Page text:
Very good. Here is a man who slips into a house with the deliberate intention of committing murder. He knows, if he knows anything, that he will have a deeficulty in making his escape, as the house is surrounded with water. What weapon would he choose? You would say the most silent in the world. Then he could hope when the deed was done to slip quickly from the window, to wade the moat, and to get away at his leisure. That's understandable. But is it understandable that he should go out of his way to bring with him the most noisy weapon he could select, knowing well that it will fetch every human being in the house to the spot as quick as they can run, and that it is all odds that he will be seen before he can get across the moat? Is that credible, Mr. Holmes?"
"Well, you put the case strongly," my friend replied thoughtfully. "It certainly needs a good deal of justification. May I ask, Mr. White Mason, whether you examined the farther side of the moat at once to see if there were any signs of the man having climbed out from the water?"
"There were no signs, Mr. Holmes. But it is a stone ledge, and one could hardly expect them."
"No tracks or marks?"
"Ha! Would there be any objection, Mr. White Mason, to our going down to the house at once? There may possibly be some small point which might be suggestive."
"I was going to propose it, Mr. Holmes; but I thought it well to put you in touch with all the facts before we go. I suppose if anything should strike you --" White Mason looked doubtfully at the amateur.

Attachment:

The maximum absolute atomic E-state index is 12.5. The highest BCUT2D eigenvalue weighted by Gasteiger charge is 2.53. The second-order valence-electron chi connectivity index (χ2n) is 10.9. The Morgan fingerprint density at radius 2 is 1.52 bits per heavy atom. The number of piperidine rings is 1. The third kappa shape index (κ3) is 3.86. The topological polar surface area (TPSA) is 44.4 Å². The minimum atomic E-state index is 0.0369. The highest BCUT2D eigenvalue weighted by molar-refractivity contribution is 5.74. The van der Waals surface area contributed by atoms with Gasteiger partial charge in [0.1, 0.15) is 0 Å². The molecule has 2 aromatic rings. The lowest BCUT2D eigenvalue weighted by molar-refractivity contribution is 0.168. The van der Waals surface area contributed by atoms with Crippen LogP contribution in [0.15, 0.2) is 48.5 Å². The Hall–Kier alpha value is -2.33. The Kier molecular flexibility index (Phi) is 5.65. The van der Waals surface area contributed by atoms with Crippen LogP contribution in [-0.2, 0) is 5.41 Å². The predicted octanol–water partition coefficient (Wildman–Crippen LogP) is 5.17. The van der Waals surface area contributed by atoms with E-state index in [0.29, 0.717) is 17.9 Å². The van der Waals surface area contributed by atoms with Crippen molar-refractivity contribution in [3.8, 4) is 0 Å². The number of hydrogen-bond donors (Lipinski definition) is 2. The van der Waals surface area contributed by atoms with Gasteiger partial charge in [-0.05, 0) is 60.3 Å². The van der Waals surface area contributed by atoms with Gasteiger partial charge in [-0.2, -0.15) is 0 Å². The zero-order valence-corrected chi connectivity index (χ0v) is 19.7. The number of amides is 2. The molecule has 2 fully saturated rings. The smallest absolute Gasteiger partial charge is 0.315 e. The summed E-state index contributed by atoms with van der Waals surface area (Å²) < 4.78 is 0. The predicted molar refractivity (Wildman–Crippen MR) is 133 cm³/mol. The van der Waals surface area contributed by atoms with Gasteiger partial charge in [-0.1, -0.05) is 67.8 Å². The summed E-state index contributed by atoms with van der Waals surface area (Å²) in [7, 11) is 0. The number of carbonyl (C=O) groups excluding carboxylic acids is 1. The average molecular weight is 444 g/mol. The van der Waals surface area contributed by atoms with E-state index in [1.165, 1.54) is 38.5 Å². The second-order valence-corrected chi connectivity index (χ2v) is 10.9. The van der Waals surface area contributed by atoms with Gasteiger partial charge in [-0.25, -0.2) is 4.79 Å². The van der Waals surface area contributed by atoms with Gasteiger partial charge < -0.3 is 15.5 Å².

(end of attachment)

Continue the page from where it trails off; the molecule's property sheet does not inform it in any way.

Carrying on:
"I have worked with Mr. Holmes before," said Inspector MacDonald. "He plays the game."
"My own idea of the game, at any rate," said Holmes, with a smile. "I go into a case to help the ends of justice and the work of the police. If I have ever separated myself from the official force, it is because they have first separated themselves from me. I have no wish ever to score at their expense. At the same time, Mr. White Mason, I claim the right to work in my own way and give my results at my own time -- complete rather than in stages."
"I am sure we are honoured by your presence and to show you all we know," said White Mason cordially. "Come along, Dr. Watson, and when the time comes we'll all hope for a place in your book."
We walked down the quaint village street with a row of pollarded elms on each side of it. Just beyond were two ancient stone pillars, weather-stained and lichen-blotched bearing upon their summits a shapeless something which had once been the rampant lion of Capus of Birlstone. A short walk along the winding drive with such sward and oaks around it as one only sees in rural England, then a sudden turn, and the long, low Jacobean house of dingy, liver-coloured brick lay before us, with an old-fashioned garden of cut yews on each side of it. As we approached it, there was the wooden drawbridge and the beautiful broad moat as still and luminous as quicksilver in the cold, winter sunshine.
Three centuries had flowed past the old Manor House, centuries of births and of homecomings, of country dances and of the meetings of fox hunters. Strange that now in its old age this dark business should have cast its shadow upon the venerable walls! And yet those strange, peaked roofs and quaint, overhung gables were a fitting covering to grim and terrible intrigue. As I looked at the deep-set windows and the long sweep of the dull-coloured, water-lapped front, I felt that no more fitting scene could be set for such a tragedy.
"That's the window," said White Mason, "that one on the immediate right of the drawbridge. It's open just as it was found last night."
"It looks rather narrow for a man to pass."
"Well, it wasn't a fat man, anyhow. We don't need your deductions, Mr. Holmes, to tell us that. But you or I could squeeze through all right."
Holmes walked to the edge of the moat and looked across. Then he examined the stone ledge and the grass border beyond it.
"I've had a good look, Mr. Holmes," said White Mason. "There is nothing there, no sign that anyone has landed -- but why should he leave any sign?"